While the California developer was busy clearing away the old pool and prepping the ground for two more fast out-of-scale Noah skyscrapers, a humble house very close to mine sold, and another developer began to ply that structure with a new granite counter top kitchen, new windows, a new coat of exterior stucco, cherry pine floors, a remodeled bathroom, and "cleaned up" bedrooms. As far as I could tell, the basement was cleaned up but not refinished. The rehabber-jobbers covered the stairs in carpet, and carpeted the entire second floor -- a suspicious move that had me thinking, "are they hiding something?"
Wall to wall carpet, after all, can hide a multitude of sins.
"Let's hope you get good neighbors," one of the former tenants of this house told me. "Because... you never know...."
Neighbors can make or break the quality of daily life.
When I was a boy there was a wicked neighbor on our street who screamed every time a child walked through her property.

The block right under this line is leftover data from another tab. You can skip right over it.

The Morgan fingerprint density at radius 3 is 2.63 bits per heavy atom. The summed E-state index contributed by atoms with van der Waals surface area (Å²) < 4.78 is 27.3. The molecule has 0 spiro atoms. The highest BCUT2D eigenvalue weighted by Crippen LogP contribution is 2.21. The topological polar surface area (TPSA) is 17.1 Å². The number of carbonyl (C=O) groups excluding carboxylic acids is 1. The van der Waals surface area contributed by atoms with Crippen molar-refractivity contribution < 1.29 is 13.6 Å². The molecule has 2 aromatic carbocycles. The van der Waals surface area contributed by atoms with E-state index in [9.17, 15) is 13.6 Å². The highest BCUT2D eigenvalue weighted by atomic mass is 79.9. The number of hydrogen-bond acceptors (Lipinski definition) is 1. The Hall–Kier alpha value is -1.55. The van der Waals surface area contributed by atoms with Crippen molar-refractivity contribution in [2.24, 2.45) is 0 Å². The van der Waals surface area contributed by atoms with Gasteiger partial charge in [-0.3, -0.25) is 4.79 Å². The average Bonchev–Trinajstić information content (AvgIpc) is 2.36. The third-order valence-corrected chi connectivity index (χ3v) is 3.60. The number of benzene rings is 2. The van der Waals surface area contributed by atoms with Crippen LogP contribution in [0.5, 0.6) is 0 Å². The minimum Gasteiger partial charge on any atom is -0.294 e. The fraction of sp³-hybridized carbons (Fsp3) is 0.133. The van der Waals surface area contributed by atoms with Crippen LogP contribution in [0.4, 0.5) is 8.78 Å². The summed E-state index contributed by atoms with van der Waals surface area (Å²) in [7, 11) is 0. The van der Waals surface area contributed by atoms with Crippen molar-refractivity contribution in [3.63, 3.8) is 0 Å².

In Center City Philadelphia, when I lived in the Adelphia House at 13th and Chestnut, living quarters were so tight I knew every sexual fetish of my Don Juan neighbor. What I heard was so embarrassing I couldn't even make eye contact with him in the elevator.
On the other side of me was a woman whom I jokingly referred to then as Ms. Fanny Hill. Ms. Hill would bring home one night stands from the East Side Club, a hardcore punk rock nightclub next to the Adelphia filled with men and women with Mohawks. Despite these nerve wracking sound intrusions, I liked this small efficiency apartment because it looked straight into the bell tower of Saint John's church on 13th Street, so that from certain angles the room resembled a living space in Paris.
In Germantown, I lived in a third floor walkup. While my downstairs neighbors were nice, they played loud music 24/7 and smoked grass night and day. Visiting friends sometimes complained (or rejoiced) that they were getting "big contact highs," so I was constantly opening the windows for fresh air. Things became lively when the old Victorian house next to my apartment caught on fire. The flames gushed out and missed touching the house I was living in by just a few feet.